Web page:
MHG45067 - Cairn/Dun?, Cup marked stone, Dun Mor

Summary

No summary available.

Type and Period (1)

  • CUP MARKED STONE (Undated)

Protected Status

Full Description

Thumbnail and hyperlinked photos supplied by Sue Hamilton, Aberdeen Course.
A M Fox, Highland Council, 27.02.02

NH54NW 13 5126 4718.

(NH 5126 4718) Dun Mor (NR) OS 6"map, Ross-shire, 2nd ed., (1907)

Dun Mor (NAT) Fort (NR) OS 25"map, (1970)

Dun Mor, described by Wallace (T Wallace 1918) as a fort, and by Jolly (W Jolly 1882) as a dun, is probably a cairn of unusual type. It is situated on a slight knoll in a prominent false crest position above Beauly at about 450 ft OD, and commands extensive views in all directions except the W. The knoll has been scarped to provide a level platform around the edge of which there is a bank spread to about 9.0 m, and measuring some 60 m from E to W by 54 m transversely from crest to crest. There are traces of a ruinous later wall along top of the bank. Roughly central to the platform is a circular cairn, 13m in diameter and 1.2 m in height, placed within a circular earthen bank measuring about 29 m from crest to crest, both much mutilated by later quarrying. Around edge of central mound and the inside of the inner bank are loose boulders which may be the remains of kerbs. One bears a single cup-mark, probably that boted by both Wallace and Jolly, although the former mentions three cups. Wallace describes the gaps between the banks, and the inner bank and the central mound, as ditches; this is incorrect
On the E scarp of the platform, below the rim, a short stretch of facing stones can be seen which coincide with a slight lowering of the platform hereabouts; also traces of a causeway leading to the central mound, which may indicate an original entrance, or possibly later access for stone robbing.
According to local tradition, Dun Mor is a burial place, but there is no local knowledge of any finds.
This is an enigmatic work, but its non-defensive situation and form rule out a fort or dun. The false crest position the deliberate creation of a platform, and the symmetrical layout of the banks and central tump, suggest an unusual type of cairn derived from Wessex or Orcadian forms (Ring of Bookan ?), or both.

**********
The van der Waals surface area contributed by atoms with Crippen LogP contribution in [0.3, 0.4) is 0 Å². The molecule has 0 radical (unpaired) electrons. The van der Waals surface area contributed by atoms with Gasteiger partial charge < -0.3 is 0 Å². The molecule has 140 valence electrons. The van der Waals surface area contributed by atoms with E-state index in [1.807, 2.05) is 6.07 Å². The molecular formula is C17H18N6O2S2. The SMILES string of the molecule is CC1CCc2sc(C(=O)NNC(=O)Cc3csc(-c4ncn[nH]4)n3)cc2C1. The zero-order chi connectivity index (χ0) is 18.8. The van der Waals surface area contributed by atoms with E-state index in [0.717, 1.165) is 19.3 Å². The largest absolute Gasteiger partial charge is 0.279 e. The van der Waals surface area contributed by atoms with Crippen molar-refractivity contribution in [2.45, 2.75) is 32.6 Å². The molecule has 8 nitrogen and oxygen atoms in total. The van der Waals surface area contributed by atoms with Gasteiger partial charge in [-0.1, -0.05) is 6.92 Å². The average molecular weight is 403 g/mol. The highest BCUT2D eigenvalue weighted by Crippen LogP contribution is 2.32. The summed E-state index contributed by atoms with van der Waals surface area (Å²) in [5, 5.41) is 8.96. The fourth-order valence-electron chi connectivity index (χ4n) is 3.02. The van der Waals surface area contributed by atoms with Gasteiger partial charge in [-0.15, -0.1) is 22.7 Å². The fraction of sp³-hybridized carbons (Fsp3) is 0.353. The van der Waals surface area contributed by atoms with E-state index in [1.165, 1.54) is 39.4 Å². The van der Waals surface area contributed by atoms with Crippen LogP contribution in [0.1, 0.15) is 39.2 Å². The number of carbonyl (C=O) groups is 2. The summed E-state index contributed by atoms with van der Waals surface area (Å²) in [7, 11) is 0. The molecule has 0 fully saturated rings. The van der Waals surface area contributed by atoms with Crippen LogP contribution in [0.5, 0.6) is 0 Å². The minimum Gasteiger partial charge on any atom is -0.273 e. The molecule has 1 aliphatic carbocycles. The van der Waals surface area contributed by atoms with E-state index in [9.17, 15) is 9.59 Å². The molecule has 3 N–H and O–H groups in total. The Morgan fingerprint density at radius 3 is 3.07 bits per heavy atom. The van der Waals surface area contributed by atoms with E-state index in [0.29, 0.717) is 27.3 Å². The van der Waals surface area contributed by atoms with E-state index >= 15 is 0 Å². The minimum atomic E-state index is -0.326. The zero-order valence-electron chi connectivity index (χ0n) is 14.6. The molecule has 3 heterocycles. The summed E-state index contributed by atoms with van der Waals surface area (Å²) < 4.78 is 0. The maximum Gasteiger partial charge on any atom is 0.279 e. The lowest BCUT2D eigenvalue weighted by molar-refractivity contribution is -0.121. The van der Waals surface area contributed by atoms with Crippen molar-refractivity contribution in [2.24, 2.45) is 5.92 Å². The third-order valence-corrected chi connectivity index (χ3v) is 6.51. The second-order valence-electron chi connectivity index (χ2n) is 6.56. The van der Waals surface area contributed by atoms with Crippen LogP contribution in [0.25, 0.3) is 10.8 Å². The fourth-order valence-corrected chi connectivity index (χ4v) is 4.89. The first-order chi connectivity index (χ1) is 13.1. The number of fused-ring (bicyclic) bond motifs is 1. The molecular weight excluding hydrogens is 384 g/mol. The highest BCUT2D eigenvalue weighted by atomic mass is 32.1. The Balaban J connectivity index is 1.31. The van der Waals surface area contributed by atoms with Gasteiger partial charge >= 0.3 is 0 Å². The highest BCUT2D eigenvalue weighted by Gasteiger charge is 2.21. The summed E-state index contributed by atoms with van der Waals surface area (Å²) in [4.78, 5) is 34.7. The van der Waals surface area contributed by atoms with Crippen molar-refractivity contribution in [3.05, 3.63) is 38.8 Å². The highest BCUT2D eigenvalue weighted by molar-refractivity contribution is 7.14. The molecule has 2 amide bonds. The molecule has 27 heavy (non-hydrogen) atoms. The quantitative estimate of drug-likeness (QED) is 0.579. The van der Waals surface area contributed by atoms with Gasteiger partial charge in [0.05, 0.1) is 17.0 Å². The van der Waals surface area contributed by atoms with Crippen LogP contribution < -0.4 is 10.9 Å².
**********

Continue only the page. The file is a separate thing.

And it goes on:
Enlargment at 1:1250.
Visited by OS (A A) 5 January 1970

Dun Mor (NAT) Cairn (NR) OS 1:10,000map, (1973)

Dun Mor, the probable remains of a roughly circular dun and outworks. The dun is severely mutilated but its outworks, comprising double ramparts and ditches, are well preserved. The stone lying on the N arc of the inner rampart bears a single cup-mark. RCAHMS 1979

Dun Mor is generally as described and planned by F1, but his conclusions concerning its function are questionable; it would be premature to rule out a defensive purpose. There are two clear possibilities which are (i) a mutilated fort of dun now overgrown and spread to about 40.0 m in diameter, within a quarried inner bank and the afore-mentioned outer bank.
The evidence for a fortification are (a) the name, (b) the strategic position at the head of the Beauly Firth, and (c) the situation on a knoll with the outer bank sited to maximise the limited defensive potential. For a Wessex or Orcadian-type cairn, there is (a) the existence of a cup-marked stone (as described by F1), and (b) the
'false crest' position. The 'symmetrical layout' noted by F1 is illusory (see plan), and the 'circular cairn' central to F1's theory may be fortuitous residue from quarrying around it. The 'loose boulders' are unconvincing as kerb-stones, and there are no ditches. No structural remains are exposed in the central area, and Dun Mor cannot be classified with certainty without excavation. On surface evidence it seems more likely that it is a dun rather than a cairn.
Revised at 1:2500. Visited by OS (N K B) 8 June 1981


Untitled Source (Image/Photograph(s)/Aerial Photograph). SHG3798.


Jolly, W, 1882, On cup-marked stones in the neighbourhood of Inverness; with an appendix on cup-marked stones in the Western Islands, 318 (Text/Publication/Article). SHG1317.


Wallace, T, 1886, Notes on ancient remains in the Beauly Valley, Inverness-shire, 341-2 (Text/Publication/Article). SHG1192.


Wallace, T, 1921, 'Archaeological notes', Trans Inverness Sci Soc Fld Club, Vol. 8 1912-18, p.87-136, 117; plan 118 (Text/Publication/Article). SHG195.


RCAHMS, 1979, The Royal Commission on the Ancient and Historical Monuments of Scotland. The archaeological sites and monuments of the Black Isle, Ross and Cromarty District, Highland Region, 14, No. 74 (Text/Report). SHG2675.

Sources/Archives (5)

Map

Location

Grid reference Centred NH 5125 4717 (10m by 10m) (Buffered by site type)
Map sheet NH54NW
Geographical Area ROSS AND CROMARTY
Civil Parish URRAY

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Related Monuments/Buildings (1)

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